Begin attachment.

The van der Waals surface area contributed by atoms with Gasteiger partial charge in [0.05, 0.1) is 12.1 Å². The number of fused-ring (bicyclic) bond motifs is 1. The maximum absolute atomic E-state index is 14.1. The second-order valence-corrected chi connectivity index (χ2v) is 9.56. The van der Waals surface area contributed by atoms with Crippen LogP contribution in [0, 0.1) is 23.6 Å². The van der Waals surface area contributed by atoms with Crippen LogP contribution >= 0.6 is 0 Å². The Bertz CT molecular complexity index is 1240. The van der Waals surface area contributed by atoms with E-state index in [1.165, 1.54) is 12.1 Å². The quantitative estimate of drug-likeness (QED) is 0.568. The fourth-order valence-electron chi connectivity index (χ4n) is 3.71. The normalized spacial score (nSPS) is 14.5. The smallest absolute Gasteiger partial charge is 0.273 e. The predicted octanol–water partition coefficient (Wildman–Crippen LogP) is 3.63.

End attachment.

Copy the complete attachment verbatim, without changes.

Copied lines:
The van der Waals surface area contributed by atoms with Gasteiger partial charge in [0.05, 0.1) is 12.1 Å². The number of fused-ring (bicyclic) bond motifs is 1. The maximum absolute atomic E-state index is 14.1. The second-order valence-corrected chi connectivity index (χ2v) is 9.56. The van der Waals surface area contributed by atoms with Crippen LogP contribution in [0, 0.1) is 23.6 Å². The van der Waals surface area contributed by atoms with Crippen LogP contribution >= 0.6 is 0 Å². The Bertz CT molecular complexity index is 1240. The van der Waals surface area contributed by atoms with E-state index in [1.165, 1.54) is 12.1 Å². The quantitative estimate of drug-likeness (QED) is 0.568. The fourth-order valence-electron chi connectivity index (χ4n) is 3.71. The normalized spacial score (nSPS) is 14.5. The smallest absolute Gasteiger partial charge is 0.273 e. The predicted octanol–water partition coefficient (Wildman–Crippen LogP) is 3.63.